Amanda Marcotte

Amanda Marcotte is the executive editor of Pandagon.net and the author of the book, It's A Jungle Out There: The Feminist Survival Guide to Politically Inhospitable Environments. She lives in Austin, Texas.

Recent Articles

Don't Blame Feminism for Your Bad Sex Life

Why is the new HBO show Girls treated as symbolic of its generation and not other shows?

Courtesy of HBO

I didn’t get to watch the premiere of HBO’s new series Girls before witnessing the amazing amount of hype that managed to create a backlash before the show even aired. Having now watched it, I really wish I could have gone back in time and done so without reading so much about what the show says about TV, women, Brooklyn, education, the economy, and sex. I think I would have liked it more being free to watch it as I do shows about a group of male characters—a show about unique people doing stuff and being relatable because they are individuals. 

"Hillz" Clinton Was Always Cool

What's behind the former First Lady and current Secretary of State's image rehabilitation?

(Texts from Hillary/Adam Smith)

Texts From Hillary Clinton, a Tumblr that imagined the Secretary of State smacking down fools by way of smartphone, may have set a new speed record for the lifecycle an internet meme. The Tumblr went up, went viral, went big media, and then ended within a week after Clinton herself entered a submission, making it literally impossible for the blog to top itself any longer. Unless the internet changes its ways in the near future, this record will likely be topped by the end of the year, but at least one legacy of the whole experiment will live on. The whole thing neatly demonstrated how much Clinton’s reputation has morphed in the past four years, turning her from the frumpy mom figure to an icon of D.C. cool. 

Peter Dinklage Is a Baller

The producers of Game of Thrones succeed in writing a disabled character who is more than his disability.

(AP Photo/Dan Steinberg)

Confession: I only recently started watching Game of Thrones. Despite all the hype from people whose taste I trust, the swords-and-dragons thing just doesn’t appeal to me, even as much as horror or sci-fi. I must now admit I was wrong in my prejudice. The show’s deft characterization and careful plotting have overcome my native hostility to anything with a Ren Faire vibe. Of particular interest is the character of Tyrion Lannister, brother of the deceitful queen and a Renaissance man stuck in a medieval world. He’s also one of those rare characters in Hollywood: someone who has a disability but is not defined by it.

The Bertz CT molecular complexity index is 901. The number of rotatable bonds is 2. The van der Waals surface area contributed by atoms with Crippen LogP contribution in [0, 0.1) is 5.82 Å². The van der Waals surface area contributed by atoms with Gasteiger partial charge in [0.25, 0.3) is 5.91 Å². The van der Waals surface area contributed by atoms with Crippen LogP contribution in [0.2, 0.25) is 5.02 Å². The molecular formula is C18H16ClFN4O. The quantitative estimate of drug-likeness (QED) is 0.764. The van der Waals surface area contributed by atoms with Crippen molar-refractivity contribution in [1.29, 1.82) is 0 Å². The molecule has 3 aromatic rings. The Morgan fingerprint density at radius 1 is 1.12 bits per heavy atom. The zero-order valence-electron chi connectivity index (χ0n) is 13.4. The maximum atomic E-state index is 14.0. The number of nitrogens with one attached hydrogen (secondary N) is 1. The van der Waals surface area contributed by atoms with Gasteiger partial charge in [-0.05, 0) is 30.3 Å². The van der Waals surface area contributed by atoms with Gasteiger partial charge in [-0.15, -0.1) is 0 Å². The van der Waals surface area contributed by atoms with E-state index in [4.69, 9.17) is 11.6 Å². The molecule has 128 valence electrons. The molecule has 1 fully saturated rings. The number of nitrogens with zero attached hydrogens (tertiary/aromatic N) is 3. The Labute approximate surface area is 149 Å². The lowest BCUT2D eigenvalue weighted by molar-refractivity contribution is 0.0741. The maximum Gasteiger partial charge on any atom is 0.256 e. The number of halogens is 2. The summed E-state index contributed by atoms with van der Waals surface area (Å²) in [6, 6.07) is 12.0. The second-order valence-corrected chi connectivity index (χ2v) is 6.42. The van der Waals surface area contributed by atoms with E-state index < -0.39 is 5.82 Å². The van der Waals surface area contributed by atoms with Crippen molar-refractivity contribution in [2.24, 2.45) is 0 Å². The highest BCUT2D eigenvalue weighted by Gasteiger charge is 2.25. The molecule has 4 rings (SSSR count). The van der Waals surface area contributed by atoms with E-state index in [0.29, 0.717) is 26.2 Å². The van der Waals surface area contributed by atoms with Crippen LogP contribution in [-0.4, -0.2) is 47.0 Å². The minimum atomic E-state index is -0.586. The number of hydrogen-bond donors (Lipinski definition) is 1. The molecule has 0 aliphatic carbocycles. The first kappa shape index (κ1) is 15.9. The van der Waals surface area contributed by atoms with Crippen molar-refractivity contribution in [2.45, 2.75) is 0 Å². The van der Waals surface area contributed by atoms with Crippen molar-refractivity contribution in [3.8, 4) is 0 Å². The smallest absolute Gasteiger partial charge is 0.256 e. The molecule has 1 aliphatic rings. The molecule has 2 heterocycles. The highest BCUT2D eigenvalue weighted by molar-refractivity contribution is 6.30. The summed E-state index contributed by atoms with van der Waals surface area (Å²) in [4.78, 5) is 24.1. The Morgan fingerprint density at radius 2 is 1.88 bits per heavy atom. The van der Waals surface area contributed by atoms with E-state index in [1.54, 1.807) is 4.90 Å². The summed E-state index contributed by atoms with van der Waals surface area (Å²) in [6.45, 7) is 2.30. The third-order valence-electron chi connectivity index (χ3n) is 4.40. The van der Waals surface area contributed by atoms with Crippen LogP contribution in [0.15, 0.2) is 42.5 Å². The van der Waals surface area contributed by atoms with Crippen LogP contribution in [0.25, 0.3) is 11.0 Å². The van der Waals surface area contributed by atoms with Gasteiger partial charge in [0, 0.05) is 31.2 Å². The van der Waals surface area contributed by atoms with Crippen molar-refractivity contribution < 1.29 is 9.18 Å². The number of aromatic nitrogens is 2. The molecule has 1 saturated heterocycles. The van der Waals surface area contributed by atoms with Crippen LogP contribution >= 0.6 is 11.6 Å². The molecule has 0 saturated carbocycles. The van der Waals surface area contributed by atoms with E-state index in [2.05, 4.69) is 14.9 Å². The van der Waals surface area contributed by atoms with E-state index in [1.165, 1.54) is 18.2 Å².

The '90s Are Back!

At the South by Southwest music festival, Millennials and Gen X unite.

(Flickr/Stan D. Payne)

I’m still recovering from my week and a half stay in Austin, Texas, where I attended South by Southwest (SXSW), an annual mega-conference covering film, online life, and music, of which music is easily my favorite portion. Observers might mistake attendees like myself for people on a music-snob vacation, indulging ourselves with free beer and rocking out to some of the hottest bands in the country. Rest assured, many of us are hard-working cultural critics, imitating the rock-star lifestyle for four long, music-filled days so that we can come back and report on the latest trends, and what’s about to move from the margins to the mainstream. This year, the conclusion is unavoidable: The ’90s are back, in a big way.

Mad 21st Century Men

The world of Mad Men still feels familiar despite the show's long hiatus.

(AP Photo/Rex Features)

I’ll have to work this in quickly before it becomes a cliché, but despite the show's title, female characters have eclipsed male characters in audience sympathies on Mad Men. Identity is the show’s primary concern, putting the rapidly changing gender roles of the '60s at the center of its plot developments. And, the face showrunner Matthew Weiner gave post-'60s America is a female one. One thing seems certain to pass, despite the show’s unpredictability: Peggy Olson will eventually eclipse Don Draper, her mentor.

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